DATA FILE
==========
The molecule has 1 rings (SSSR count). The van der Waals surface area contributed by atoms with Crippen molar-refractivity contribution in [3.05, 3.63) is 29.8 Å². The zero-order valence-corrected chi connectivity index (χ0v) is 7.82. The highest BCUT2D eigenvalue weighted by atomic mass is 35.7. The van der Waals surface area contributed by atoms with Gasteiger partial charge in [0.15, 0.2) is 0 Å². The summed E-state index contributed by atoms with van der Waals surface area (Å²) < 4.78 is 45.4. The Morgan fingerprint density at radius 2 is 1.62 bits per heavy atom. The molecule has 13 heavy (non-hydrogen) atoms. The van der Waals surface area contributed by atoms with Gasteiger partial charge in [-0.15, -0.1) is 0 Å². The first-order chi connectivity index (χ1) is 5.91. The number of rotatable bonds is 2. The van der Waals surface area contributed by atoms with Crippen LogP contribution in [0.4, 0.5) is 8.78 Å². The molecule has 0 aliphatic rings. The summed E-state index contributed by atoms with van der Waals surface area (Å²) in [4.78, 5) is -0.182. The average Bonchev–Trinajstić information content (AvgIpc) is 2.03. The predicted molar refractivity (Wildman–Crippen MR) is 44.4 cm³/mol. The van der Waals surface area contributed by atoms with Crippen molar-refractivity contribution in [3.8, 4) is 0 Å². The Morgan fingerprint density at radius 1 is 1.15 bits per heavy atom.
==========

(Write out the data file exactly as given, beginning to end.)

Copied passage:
The molecule has 1 rings (SSSR count). The van der Waals surface area contributed by atoms with Crippen molar-refractivity contribution in [3.05, 3.63) is 29.8 Å². The zero-order valence-corrected chi connectivity index (χ0v) is 7.82. The highest BCUT2D eigenvalue weighted by atomic mass is 35.7. The van der Waals surface area contributed by atoms with Gasteiger partial charge in [0.15, 0.2) is 0 Å². The summed E-state index contributed by atoms with van der Waals surface area (Å²) < 4.78 is 45.4. The Morgan fingerprint density at radius 2 is 1.62 bits per heavy atom. The molecule has 13 heavy (non-hydrogen) atoms. The van der Waals surface area contributed by atoms with Gasteiger partial charge in [-0.15, -0.1) is 0 Å². The first-order chi connectivity index (χ1) is 5.91. The number of rotatable bonds is 2. The van der Waals surface area contributed by atoms with Crippen LogP contribution in [0.4, 0.5) is 8.78 Å². The molecule has 0 aliphatic rings. The summed E-state index contributed by atoms with van der Waals surface area (Å²) in [4.78, 5) is -0.182. The average Bonchev–Trinajstić information content (AvgIpc) is 2.03. The predicted molar refractivity (Wildman–Crippen MR) is 44.4 cm³/mol. The van der Waals surface area contributed by atoms with Crippen molar-refractivity contribution in [3.8, 4) is 0 Å². The Morgan fingerprint density at radius 1 is 1.15 bits per heavy atom.